Hours after a gunman armed with an AR-15 rifle barricaded himself into a classroom at a Uvalde, Texas, elementary school, killing 19 children and two teachers on Tuesday, Sen. Chris Murphy of Connecticut was on the Senate floor to make a variation of the same impassioned plea he had been making for the last decade.
“I am here on this floor to beg—to literally get down on my hands and knees and beg my colleagues,” said Murphy. “Find a path forward here. Work with us to find a way to pass laws that make this less likely. I understand my Republican colleagues may not agree to everything I support, but there is a common denominator we can find.”
It was a new speech for a new mass shooting, but the same storyline was already playing out: A lone gunman shoots up a school, or a grocery store, or a nightclub. Swaths of gun control advocates implore lawmakers to reform the systems that enabled the killings, while Democratic lawmakers try to find common ground with Republican counterparts.
And then Congress does nothing.
Such was the case in 2012, when Murphy was a Congressman representing the area where a gunman killed 26 people, including 20 children, at Sandy Hook Elementary School. And just like after that massacre a decade ago, of which the Texas massacre immediately drew comparisons, the sense of frustration and impotence among Democrats in the Capitol was palpable.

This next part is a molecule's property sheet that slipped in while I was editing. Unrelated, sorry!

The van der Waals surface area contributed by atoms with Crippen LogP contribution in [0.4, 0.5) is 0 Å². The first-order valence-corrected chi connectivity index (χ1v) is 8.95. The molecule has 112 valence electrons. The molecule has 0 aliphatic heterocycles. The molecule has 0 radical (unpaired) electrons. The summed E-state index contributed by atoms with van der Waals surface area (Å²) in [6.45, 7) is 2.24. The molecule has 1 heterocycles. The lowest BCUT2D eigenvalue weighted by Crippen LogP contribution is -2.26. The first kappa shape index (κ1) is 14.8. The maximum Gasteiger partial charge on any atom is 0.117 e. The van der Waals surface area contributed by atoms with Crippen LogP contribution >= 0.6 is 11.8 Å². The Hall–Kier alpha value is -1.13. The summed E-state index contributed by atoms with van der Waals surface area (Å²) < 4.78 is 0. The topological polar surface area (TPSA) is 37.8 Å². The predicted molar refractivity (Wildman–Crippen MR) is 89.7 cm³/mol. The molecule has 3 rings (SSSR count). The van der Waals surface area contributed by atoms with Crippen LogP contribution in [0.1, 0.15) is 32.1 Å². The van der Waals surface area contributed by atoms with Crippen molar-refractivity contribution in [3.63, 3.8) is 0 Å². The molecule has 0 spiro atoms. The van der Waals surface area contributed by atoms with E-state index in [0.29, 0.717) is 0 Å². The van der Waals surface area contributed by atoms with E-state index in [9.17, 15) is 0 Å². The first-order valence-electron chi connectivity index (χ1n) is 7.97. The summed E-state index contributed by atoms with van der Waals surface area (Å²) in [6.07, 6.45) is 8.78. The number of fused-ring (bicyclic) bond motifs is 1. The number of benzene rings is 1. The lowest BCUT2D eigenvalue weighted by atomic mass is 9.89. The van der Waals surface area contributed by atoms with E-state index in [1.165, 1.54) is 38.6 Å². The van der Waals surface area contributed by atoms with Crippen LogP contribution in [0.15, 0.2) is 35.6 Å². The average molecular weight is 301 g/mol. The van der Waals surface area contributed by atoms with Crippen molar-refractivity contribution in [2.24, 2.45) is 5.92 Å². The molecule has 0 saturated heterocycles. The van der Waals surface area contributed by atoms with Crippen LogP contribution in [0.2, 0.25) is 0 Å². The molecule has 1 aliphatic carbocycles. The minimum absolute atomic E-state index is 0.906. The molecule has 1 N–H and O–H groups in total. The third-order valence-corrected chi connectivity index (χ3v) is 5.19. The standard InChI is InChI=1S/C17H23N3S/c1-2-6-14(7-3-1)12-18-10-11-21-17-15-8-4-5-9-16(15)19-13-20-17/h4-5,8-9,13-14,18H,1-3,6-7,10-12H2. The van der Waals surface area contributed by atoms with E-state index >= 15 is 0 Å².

“I hope to get a bill to the floor as quickly as possible. But you know what’s going to happen is it’s going to fail,” Sen. Cory Booker, a New Jersey Democrat, told reporters Wednesday. “We are caught in the most perverse version of Groundhog Day, where we are literally seeing this over and over and over again, with nothing changing.”
Amid renewed calls to action on Tuesday from Murphy and others, many lawmakers couldn’t hide their indignation that, once again, any substantive proposals tackling the problem were widely viewed as dead on arrival. “It’s f-cking nuts to do nothing about this,” says Sen. Mark Kelly of Arizona, whose wife Gabby Giffords, a former Congresswoman, was shot and nearly killed in a 2011 assassination attempt.
Some lawmakers are certainly trying to do something, but those efforts often felt largely performative in the face of an evenly split Senate where supporters of stricter gun control measures lack the 60 votes needed to bypass a filibuster. Less than a day after the shooting, Senate Majority Leader Chuck Schumer initiated a legislative process called “Rule 14,” which will allow two House-passed gun control bills to advance without committee hearings. One of these bills would require background checks for more kinds of gun sales, including online purchases and those at gun shows. The other would give the FBI 20 days instead of three to complete background checks on people who wish to buy guns from dealers. Both bills have been sitting in limbo since the House passed them in March 2021.
Several Democratic lawmakers quickly threw cold water on the prospect of these bills—or less expansive ones, like national “red flag laws” that allow law enforcement to temporarily take guns from people deemed to be a threat—passing the Senate’s 60-vote threshold.